When bringing a baby home from the hospital among the first things parents consider is safety. From proper car seat installation and a crib cleared of all unnecessary material, to electrical outlet covers and pads on table corners, parents do their very best to be sure the environment their child will live in is more than adequate – it’s safe.
But it’s not that safety precautions cease once a child is up, running, and communicative. Whether at school or later on at work, environmental safety precautions are always learned and in place to ensure a healthy, happy life. It’s no different as we reach our later years. Age and circumstances ask us to provide specific safety measures for the sake of flourishing in any season of life.
Home Safety and Alzheimer’s
Caring for Alzheimer’s/Dementia patients, like anyone else, need special considerations for their environment to ensure their safety. The main concern that drives all care for Alzheimer’s patients is the state of cognitive decline, or memory loss. As memory fades, so do previously learned patterns of personal space, location, and judgment. It may be difficult for loved ones to use household appliances such as kitchen items, washers and dryers, or gardening tools. Alzheimer’s patients frequently become confused about where they are, where they were going, and how to get from one place to the next. As perceptions about space, time, and other previously understood patterns for daily life at home fade, there are specific precautions to take that will help create a healthy home environment for everyone.
What to Look For
Just as when a parent brings home a baby or a new employee becomes oriented to a new workplace, the best home care for Alzheimer’s patient safety begins with a comprehensive assessment of the space. Even if the patient or caregiver has lived in the home for a long period of time, the living space must be reviewed with new eyes. Consider appliances and objects that could pose a danger to someone that may become easily disoriented. Look also to how easy it is to gain access to locations such as a garage or basement where heavy equipment for home maintenance, gardening, or lawn care are stored. If your loved one can easily walk about, these places are cause for extra precautions.
Door Safety and Security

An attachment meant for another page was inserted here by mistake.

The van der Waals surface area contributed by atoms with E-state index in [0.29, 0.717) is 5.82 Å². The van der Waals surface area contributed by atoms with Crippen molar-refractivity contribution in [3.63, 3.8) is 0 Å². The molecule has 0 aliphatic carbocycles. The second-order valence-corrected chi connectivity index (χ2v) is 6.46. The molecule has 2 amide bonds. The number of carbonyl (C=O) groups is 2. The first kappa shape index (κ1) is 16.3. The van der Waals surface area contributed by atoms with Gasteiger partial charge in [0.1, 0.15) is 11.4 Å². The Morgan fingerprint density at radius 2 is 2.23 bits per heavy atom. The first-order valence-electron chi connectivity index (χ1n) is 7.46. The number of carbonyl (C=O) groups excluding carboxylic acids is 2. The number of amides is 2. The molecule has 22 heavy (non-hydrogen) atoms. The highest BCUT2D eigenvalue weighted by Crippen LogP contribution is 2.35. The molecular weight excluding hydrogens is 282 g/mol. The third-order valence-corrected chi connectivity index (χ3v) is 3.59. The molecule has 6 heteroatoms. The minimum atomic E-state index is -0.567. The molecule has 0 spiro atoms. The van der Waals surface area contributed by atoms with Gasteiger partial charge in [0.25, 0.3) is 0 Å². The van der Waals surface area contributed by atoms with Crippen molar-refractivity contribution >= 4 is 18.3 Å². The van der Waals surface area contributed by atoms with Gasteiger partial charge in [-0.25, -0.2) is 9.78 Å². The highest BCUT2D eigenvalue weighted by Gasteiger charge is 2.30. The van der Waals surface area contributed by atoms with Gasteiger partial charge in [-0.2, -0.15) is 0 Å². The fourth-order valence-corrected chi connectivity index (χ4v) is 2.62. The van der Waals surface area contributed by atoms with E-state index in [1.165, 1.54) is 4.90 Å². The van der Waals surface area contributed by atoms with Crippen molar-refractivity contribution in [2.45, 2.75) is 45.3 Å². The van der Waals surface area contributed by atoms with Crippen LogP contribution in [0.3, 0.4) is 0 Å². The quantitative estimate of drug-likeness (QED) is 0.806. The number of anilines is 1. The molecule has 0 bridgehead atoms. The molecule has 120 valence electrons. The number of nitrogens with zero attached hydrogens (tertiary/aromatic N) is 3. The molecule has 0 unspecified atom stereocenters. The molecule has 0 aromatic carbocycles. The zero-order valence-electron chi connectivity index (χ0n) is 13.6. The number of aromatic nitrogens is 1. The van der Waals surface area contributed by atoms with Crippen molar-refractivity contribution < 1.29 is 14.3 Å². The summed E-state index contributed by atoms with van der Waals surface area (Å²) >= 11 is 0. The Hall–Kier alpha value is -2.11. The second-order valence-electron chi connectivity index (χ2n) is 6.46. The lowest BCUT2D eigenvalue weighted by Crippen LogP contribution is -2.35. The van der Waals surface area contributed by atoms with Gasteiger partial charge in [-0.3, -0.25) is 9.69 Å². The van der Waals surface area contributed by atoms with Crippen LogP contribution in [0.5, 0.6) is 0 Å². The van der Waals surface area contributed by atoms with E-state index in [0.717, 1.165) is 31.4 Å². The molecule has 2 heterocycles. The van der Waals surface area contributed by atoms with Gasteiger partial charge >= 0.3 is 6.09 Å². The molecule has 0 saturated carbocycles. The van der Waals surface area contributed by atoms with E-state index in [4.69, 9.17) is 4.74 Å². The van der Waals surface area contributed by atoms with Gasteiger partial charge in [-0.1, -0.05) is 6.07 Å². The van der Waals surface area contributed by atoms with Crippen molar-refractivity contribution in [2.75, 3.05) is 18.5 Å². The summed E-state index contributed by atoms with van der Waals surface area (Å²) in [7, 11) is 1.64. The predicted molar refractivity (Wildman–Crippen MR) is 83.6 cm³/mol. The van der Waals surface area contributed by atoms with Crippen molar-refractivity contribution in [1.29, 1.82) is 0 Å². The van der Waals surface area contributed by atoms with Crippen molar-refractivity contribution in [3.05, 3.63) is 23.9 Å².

You likely have a number of doors in your home, some leading to various rooms and others leading to storage or outdoor spaces. Consider carefully whether there are any hazards located behind doors in your home. You will want to evaluate whether certain doors need additional locks. Caring for the physical safety needs of your loved one with Alzheimer’s also requires consideration of their emotional response. A padlock or other piece of hardware that prevents access or egress may cause frustration, confusion, or feelings of entrapment in your loved one. Keep padlocks and other prevention devices out of immediate sight.
Rather than installing obvious hardware, consider installing half-doors (sometimes called “Dutch doors”) so if you are in a room performing tasks that might be difficult for an Alzheimer’s patient to negotiate, your loved one can still see and interact with you. You might also consider disguising doors by removing obvious handles and placing artwork on the front of the door to make it appear more as a wall.
A Clear Path
Whether or not your loved one is fully mobile, uses an aid, or even a wheelchair, maintaining paths to get from one place to the next is essential to help maintain a sense of calm and access. Make sure there is ample lighting in all main living locations. Ask yourself whether your loved one can easily see a path from their usual living space to the restroom. Consider installing motion lights and a number of nightlights so your loved one does not need to remember to flip a light switch from room to room. Furthermore, ensure all pathways are kept clear of clutter. There should be clear, wide paths to and from all places your loved one usually spends time. For as long as is needed, coffee tables, racks, decorative side tables and object, etc. should all find a new location.
Contact Caring Hands Matter For Professional Assistance
It is possible and perhaps even more pleasurable to care for a loved one suffering from Alzheimer’s decline at home. Creative adaptations to the home can provide both flexibility and comfort for everyone, especially providing loved ones with a safe space where they can thrive. Keeping a person in their home automatically creates an environment that feels more familiar and safe. With a few key adjustments, Alzheimer’s patients can maintain a measure of independence without feeling restricted, at home with those who love them.
For more help with navigating safety challenges in the home for Alzheimer’s patients, please contact Caring Hands Matter online or call us directly. Our licensed professional Fairfax home care professionals can provide you and your family with the assistance and support you need to manage your life and the life of your loved one.